Highland Township man found guilty of murder in mother's 2011 death
Jury finds Jeffrey Pyne guilty of 2nd degree murder in killing of mother Ruth Pyne in 2011 at Highland Township home
The verdict for Jeffrey Pyne, the Highland Township man charged with murdering his mother, was revealed in court on Tuesday.
The jury found Pyne guilty of second-degree murder.
Pyne shook his head as one-by-one the jury confirmed the unanimous decision.
Uncut: Jeffrey Pyne found guilty of 2nd degree murder.
He may now face up to 12 years in prison.
Sentencing is scheduled for 3 p.m. Jan. 29.
"My sister Ruth was a victim. She was not the monster the media portrayed her to be," said Linda Jardie after court ended and Pyne was led out in shackles.
Pyne's father, Bernie Pyne, has believed in his son's innocence since the case first broke. He was shocked by Tuesday's verdict.
"I wasn't there to protect my wife when I needed to be ... first of all, I believe in my son's innocence, and I wasn't able to get him home to his sister for Christmas. It's not been a good year," Bernie Pyne said.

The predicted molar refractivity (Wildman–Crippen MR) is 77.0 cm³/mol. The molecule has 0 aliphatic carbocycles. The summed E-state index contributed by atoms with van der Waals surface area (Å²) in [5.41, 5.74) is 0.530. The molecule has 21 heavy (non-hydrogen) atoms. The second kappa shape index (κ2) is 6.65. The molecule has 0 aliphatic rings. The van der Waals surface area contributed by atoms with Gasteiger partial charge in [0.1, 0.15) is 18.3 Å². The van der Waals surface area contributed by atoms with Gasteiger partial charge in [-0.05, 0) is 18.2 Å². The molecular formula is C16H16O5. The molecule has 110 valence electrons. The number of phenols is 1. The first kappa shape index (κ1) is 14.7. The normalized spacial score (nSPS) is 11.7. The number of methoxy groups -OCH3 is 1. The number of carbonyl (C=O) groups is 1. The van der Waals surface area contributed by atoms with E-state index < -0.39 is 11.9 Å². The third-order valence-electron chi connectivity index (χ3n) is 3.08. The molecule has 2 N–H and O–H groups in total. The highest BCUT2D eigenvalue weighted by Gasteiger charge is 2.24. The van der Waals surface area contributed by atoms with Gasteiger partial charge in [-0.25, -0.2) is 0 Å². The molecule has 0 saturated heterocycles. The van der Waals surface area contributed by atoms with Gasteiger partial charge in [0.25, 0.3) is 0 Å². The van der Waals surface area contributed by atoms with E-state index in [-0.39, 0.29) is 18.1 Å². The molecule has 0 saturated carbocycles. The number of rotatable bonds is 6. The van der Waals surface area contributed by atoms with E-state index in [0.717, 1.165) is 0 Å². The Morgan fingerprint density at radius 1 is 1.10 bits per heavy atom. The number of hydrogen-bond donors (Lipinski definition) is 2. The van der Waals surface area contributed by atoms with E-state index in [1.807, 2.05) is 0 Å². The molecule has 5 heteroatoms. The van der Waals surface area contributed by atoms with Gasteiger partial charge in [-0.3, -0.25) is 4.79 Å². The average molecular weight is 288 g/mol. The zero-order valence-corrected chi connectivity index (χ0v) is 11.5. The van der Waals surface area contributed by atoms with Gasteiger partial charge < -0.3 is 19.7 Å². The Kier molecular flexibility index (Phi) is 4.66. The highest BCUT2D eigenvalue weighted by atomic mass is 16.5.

Ruth Pyne was found beaten and stabbed to death May 27, 2011, in the garage of the family's home in Highland Township.
Her son, a 21-year-old former Christian High School valedictorian and University of Michigan biology student, was charged with her death.
Pyne was initially charged with first-degree murder, but the judge agreeded to allow for a lesser charge of second-degree to be considered if the jury cannot convict on first-degree.
Pyne has maintained his innocence.
Mother was bi-polar, a schizophrenic
Nine months before Ruth was killed she was jailed for attempting to strangle Jeffery. She had been committed to a mental hospital.
The prosecution argued that Jeffrey Pyne was upset with his mother and killed her in a fit of rage.
But the defense argued that there is no evidence linking Jeffrey to the crime.
Previous story: Man faces life in prison if convicted of mother's murder
Pyne’s father, Bernie, had been in the courtroom during the trial. He told Local 4 he found it difficult to sit and listen.
"I know my son and he would never hurt his mother. He would never harm her," he said.